Order management systems (OMS’s) typically haven’t garnered the same attention as other commerce technology. Orchestrating online orders from the point of purchase through to the point of fulfillment was viewed (through the eyes of eBusiness professionals) as a back-office process. In fact, eBusiness professionals have historically paid little attention to these systems and were happy for them to be developed and minded by supply chain or enterprise architecture professionals. But like the awkward kid at school, Omnichannel OMS systems have blossomed and turned into the must-have technology for almost every eBusiness leader.
"When will Google launch a bank and what will it look like?" is a question I frequently hear from our banking clients. Google’s activities in digital wallets and payments, as well as its reputation as one of the most disruptive firms in the market, have obviously left many banking executives worried. Unfortunately, they’re asking the wrong question.
I’ll leave aside the issue of whether Google or perhaps Apple or Amazon should be the focus of this increased attention. Each of these players has its unique strengths and growth plans, and some of these correlate more or less closely with financial services. That’s not what makes the question so wrong. As I write in my new report, it’s the assumptions that are faulty here; assumptions that reveal precisely the type of legacy mindset that makes many retail banks so vulnerable to disruption.
Many retail financial firms still haven’t grasped the full potential of digital disruption. They think that new competitors will use their digital might to beat them at their own game, be that through more efficient processes, brilliant algorithms or better user experience. While these three things do matter, what matters most is the purpose which they serve. As I have written elsewhere, digital disruptors like Google are disruptive because they don’t play by the rules. Instead, they use digital technologies to deliver better or entirely new ways of meeting customer needs, often bypassing regulation and re-defining a given industry in the process.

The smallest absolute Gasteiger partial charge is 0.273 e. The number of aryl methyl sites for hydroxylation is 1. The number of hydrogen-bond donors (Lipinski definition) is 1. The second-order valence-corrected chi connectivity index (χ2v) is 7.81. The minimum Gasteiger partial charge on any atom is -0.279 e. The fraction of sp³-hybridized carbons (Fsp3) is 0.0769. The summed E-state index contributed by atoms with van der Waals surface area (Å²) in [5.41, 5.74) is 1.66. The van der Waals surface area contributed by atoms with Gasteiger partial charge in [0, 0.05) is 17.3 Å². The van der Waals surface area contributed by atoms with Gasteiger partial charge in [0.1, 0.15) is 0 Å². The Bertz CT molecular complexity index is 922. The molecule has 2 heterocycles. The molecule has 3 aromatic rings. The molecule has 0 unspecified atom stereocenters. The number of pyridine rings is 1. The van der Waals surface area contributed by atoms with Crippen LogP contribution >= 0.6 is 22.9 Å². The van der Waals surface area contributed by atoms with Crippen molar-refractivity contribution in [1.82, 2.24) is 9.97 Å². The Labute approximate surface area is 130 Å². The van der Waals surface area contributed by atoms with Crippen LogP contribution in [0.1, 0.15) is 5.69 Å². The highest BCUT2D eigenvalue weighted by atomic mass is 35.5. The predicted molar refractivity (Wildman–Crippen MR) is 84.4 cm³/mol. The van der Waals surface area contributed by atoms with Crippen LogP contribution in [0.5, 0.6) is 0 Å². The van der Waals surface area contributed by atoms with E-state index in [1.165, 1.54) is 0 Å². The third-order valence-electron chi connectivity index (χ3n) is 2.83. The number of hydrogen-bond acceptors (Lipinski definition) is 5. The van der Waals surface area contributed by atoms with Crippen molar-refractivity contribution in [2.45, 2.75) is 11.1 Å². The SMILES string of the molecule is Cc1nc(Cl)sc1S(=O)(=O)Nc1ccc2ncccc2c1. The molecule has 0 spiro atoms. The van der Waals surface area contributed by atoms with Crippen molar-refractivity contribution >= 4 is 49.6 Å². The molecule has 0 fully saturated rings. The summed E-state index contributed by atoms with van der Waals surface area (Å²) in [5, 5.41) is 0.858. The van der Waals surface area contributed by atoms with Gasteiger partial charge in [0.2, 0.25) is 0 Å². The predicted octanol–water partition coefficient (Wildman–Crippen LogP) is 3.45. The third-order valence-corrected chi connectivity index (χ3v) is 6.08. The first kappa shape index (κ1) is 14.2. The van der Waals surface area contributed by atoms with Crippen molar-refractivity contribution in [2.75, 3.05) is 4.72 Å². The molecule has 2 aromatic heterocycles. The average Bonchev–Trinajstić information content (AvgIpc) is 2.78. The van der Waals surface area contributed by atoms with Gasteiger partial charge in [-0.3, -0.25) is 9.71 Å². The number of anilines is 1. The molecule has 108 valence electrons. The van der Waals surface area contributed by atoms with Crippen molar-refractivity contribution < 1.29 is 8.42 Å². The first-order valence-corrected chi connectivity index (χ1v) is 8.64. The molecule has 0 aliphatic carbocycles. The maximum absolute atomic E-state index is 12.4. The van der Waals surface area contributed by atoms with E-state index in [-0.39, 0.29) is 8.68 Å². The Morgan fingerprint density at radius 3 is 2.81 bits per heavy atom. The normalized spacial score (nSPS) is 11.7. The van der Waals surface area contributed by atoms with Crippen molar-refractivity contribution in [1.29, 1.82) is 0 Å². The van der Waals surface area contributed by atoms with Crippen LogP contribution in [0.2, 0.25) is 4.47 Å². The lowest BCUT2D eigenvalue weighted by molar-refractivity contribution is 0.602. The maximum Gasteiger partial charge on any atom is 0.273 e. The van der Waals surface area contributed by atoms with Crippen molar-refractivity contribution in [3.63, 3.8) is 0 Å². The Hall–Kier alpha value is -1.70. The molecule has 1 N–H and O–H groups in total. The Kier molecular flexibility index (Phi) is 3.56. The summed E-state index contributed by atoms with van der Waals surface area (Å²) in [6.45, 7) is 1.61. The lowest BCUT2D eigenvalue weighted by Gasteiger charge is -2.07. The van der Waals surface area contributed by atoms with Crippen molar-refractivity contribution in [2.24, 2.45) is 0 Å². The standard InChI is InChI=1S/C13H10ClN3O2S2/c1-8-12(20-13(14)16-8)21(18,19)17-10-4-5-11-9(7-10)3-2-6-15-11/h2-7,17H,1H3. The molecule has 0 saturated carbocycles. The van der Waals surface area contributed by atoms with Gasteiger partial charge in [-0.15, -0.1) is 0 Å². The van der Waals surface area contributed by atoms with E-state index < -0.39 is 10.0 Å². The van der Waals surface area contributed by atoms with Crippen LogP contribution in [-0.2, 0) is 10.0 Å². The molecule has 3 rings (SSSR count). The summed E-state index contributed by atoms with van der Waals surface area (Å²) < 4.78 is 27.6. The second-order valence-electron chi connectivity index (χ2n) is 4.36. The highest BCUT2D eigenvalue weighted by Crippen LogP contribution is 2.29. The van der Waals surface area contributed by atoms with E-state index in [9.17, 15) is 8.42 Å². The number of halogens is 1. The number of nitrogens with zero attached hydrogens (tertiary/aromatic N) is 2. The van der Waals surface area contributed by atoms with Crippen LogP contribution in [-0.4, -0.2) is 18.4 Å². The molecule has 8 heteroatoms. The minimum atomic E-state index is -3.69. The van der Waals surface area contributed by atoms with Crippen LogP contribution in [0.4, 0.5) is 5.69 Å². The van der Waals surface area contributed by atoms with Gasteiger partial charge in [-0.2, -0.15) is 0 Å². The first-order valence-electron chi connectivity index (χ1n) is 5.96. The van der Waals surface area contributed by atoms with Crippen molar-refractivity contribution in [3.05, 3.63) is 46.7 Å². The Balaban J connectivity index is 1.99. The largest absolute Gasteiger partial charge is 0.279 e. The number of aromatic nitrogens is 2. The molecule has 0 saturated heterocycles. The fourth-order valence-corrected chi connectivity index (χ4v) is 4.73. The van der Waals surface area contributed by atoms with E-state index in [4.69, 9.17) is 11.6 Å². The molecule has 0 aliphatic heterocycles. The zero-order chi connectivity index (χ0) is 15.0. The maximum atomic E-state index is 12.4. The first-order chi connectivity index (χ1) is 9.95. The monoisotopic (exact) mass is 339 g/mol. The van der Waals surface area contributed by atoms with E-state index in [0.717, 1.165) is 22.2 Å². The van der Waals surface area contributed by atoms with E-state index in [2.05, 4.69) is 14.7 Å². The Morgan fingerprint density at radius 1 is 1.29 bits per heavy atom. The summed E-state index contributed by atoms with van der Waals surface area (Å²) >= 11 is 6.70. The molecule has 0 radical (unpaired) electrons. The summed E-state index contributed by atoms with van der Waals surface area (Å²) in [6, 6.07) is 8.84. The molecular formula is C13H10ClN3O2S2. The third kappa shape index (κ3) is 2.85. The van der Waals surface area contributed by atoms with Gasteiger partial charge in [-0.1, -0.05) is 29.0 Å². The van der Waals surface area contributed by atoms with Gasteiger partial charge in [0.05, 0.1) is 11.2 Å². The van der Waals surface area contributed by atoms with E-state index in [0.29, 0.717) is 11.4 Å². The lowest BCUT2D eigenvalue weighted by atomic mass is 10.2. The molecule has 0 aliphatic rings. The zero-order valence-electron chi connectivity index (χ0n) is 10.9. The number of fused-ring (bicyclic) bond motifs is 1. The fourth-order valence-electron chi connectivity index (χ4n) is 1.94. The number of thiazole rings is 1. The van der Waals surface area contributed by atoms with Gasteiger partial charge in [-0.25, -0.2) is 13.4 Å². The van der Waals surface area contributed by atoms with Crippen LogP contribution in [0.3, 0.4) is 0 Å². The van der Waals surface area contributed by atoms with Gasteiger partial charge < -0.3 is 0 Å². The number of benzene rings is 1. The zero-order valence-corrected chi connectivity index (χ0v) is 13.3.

Cross-channel sales -- also known as web-influenced sales or transactions that touch a digital medium, but are not completed on the Internet -- are now more than four times larger than online sales alone and will reach $1.8 trillion by 2018. This is according to Forrester's just released five-year US cross-channel retail sales forecast. Offline sales -- primarily web-influenced offline sales -- will comprise nearly 75% of the $475 billion in US retail growth anticipated between 2014 and 2018. This growth in cross-channel sales can be attributed to US online consumers increasingly using their phones in retail stores to research products online. Retailers would be wise to see this growing trend as the new normal; if this is the first you’ve heard about your customers’ in-store mobile behavior, you’re already late to the game.